Obey Your Thirst: How a Soda Company Changed Hip-Hop Marketing Forever - DJBooth

Obey Your Thirst: How a Soda Company Changed Hip-Hop Marketing Forever

In the early '90s, a major soda company took a chance on authentic hip-hop marketing, and it worked.
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One day last year I was on YouTube watching some BET Cypher videos, and I kept noticing Sprite’s name plastered over everything. Over the next couple months, I began to take notice of Sprite’s absolute ubiquity in hip-hop culture—from event sponsorship to its prevalence in the “lean” movement and the music and culture that spawned. Hell, just the other day, the soda giant paired LeBron James with Lil Yachty.

Being the inquisitive stoner I am, I began to look into the matter and quickly learned that this was no coincidence. Sprite has worked hard to acquire hip-hop’s loyalty through a genuine connection to the culture.

In the late '80s, hip-hop’s stranglehold on popular culture was just beginning to take shape, and every corporate entity was trying to lock down the “urban” demographic, usually with incredibly corny and poorly-executed rap hijackings.

Around the same time Adidas hit their marketing jackpot by inking a deal with Run-DMC, Sprite wisely kicked off their “I Love The Sprite In You” campaign, tapping artists like Kurtis Blow, LL Cool J, Kid 'n Play and more to represent their brand to hip-hop culture.

The campaign was successful, but in the early '90s, as brands like 7-Up began to offer more competition, Sprite doubled down on their relationship with hip-hop. With the help of their visionary brand manager Darryl Cobbin, Sprite began to tap artists that, while not as big in terms of popularity, had an underground following that allowed the brand to reach depths of hip-hop culture that no other brand had been able to accomplish.

I wanted to usher in a real authenticity in terms of hip-hop in advertising. We wanted to pay respect to the music and the culture. What's imporant is the value of hip-hop culture, not only as an image, but as a method of communication - Darryl Cobbins, The Hip-Hop Generation: Young Blacks and the Crisis in African-American Culture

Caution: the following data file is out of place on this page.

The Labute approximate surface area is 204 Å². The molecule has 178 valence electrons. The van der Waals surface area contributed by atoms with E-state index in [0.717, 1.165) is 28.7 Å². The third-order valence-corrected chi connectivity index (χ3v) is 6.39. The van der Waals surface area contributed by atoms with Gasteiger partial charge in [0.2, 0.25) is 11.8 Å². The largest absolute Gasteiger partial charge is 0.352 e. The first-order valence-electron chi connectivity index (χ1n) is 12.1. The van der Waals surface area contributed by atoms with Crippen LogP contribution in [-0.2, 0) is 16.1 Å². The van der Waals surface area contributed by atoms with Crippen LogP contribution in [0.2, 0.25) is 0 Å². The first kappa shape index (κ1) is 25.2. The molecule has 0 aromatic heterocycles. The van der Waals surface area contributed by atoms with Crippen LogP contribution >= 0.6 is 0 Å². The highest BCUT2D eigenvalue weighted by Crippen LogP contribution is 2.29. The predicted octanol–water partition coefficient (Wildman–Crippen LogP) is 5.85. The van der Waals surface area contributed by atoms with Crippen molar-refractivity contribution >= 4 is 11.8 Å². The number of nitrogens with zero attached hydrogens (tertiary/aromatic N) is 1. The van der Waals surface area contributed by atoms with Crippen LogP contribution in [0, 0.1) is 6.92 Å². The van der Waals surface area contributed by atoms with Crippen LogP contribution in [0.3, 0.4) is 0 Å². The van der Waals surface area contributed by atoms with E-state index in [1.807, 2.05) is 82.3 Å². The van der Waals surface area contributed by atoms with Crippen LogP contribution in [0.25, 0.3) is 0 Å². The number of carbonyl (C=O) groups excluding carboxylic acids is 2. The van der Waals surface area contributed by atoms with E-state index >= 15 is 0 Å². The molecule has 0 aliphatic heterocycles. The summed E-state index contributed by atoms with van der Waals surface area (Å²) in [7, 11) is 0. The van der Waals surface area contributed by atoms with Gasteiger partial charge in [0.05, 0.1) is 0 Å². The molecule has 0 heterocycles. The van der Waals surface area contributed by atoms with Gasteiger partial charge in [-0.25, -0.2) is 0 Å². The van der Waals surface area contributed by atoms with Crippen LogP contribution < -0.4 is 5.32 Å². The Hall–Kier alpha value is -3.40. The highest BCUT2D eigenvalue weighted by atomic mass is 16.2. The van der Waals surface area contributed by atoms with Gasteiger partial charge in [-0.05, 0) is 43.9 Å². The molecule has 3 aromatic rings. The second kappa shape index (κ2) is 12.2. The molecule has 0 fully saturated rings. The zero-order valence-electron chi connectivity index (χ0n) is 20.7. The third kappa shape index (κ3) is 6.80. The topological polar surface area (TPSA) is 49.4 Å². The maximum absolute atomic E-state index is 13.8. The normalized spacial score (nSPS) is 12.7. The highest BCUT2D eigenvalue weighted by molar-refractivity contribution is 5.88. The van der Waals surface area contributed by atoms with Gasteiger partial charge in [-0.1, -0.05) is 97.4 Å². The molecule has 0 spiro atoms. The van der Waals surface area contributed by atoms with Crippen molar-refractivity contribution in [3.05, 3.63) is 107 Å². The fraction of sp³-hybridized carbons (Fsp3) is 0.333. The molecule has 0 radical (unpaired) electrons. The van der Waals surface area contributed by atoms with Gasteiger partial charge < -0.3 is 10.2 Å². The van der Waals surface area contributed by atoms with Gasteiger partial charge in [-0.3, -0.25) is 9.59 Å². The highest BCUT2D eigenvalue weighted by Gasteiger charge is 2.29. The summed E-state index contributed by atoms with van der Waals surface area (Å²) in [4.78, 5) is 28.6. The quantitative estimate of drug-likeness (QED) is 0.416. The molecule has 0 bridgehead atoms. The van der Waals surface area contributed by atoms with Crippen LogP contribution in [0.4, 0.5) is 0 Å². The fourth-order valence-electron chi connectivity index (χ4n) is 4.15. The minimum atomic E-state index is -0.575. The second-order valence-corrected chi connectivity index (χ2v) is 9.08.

Under Cobbin’s advisement, Sprite tapped Grand Puba and Large Professor for an advertisement spot in 1994. In the commercial, Puba fist-bumps Large Professor and says the line, “First things first: Obey Your Thirst.” It’s speculated that Puba ad-libbed this line in rehearsals, yet the potency was so clear that “Obey Your Thirst” became Sprite’s tagline off and on to this very day.

To deepen their street cred, Sprite went on to collaborate with artists like KRS-One, A Tribe Called Quest, Nas, AZ, Pete Rock and CL Smooth, a move that resulted in an invaluable “cool factor” for the brand. As an aside to their marketing campaigns, Sprite fostered a healthy relationship with the hip-hop community through sponsoring festivals and events like the BET Cypher series, which made the company one of the fastest growing brands in the soft drink industry for years.

Today, Sprite’s presence within hip-hop culture isn’t even questioned, becoming as integral to the culture as Timbaland or Adidas. Sprite continues to offer its financial support to artists (Vince Staples), festivals and events across the country, placing the company in a much more honorable standing than your average corporate culture vulture.

Sprite’s story isn’t the only one of its kind, but it’s at or near the top of the list of corporate relationships with a culture that, at its core, rejects the touch of corporatism in favor of grassroots hustle.

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By Brent Bradley. Follow him on Twitter.

Photo Credit: Sprite

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